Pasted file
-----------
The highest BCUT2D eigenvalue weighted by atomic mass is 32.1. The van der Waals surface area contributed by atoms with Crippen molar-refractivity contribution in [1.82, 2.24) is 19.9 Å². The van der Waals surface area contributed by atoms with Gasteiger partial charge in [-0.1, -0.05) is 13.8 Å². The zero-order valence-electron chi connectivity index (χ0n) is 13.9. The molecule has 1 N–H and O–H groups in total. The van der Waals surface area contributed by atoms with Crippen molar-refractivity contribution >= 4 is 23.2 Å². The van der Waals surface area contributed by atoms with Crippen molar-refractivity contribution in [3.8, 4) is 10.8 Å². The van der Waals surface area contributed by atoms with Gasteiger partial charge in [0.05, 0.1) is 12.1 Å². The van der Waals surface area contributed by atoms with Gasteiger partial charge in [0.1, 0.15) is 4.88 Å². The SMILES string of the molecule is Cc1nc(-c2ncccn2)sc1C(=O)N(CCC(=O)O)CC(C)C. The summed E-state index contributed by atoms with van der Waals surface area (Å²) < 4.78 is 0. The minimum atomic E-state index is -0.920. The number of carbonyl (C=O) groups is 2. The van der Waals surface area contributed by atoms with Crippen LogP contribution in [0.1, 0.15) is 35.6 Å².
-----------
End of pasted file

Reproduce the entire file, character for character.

The highest BCUT2D eigenvalue weighted by atomic mass is 32.1. The van der Waals surface area contributed by atoms with Crippen molar-refractivity contribution in [1.82, 2.24) is 19.9 Å². The van der Waals surface area contributed by atoms with Gasteiger partial charge in [-0.1, -0.05) is 13.8 Å². The zero-order valence-electron chi connectivity index (χ0n) is 13.9. The molecule has 1 N–H and O–H groups in total. The van der Waals surface area contributed by atoms with Crippen molar-refractivity contribution >= 4 is 23.2 Å². The van der Waals surface area contributed by atoms with Crippen molar-refractivity contribution in [3.8, 4) is 10.8 Å². The van der Waals surface area contributed by atoms with Gasteiger partial charge in [0.05, 0.1) is 12.1 Å². The van der Waals surface area contributed by atoms with Gasteiger partial charge in [0.1, 0.15) is 4.88 Å². The SMILES string of the molecule is Cc1nc(-c2ncccn2)sc1C(=O)N(CCC(=O)O)CC(C)C. The summed E-state index contributed by atoms with van der Waals surface area (Å²) < 4.78 is 0. The minimum atomic E-state index is -0.920. The number of carbonyl (C=O) groups is 2. The van der Waals surface area contributed by atoms with Crippen LogP contribution in [0.1, 0.15) is 35.6 Å².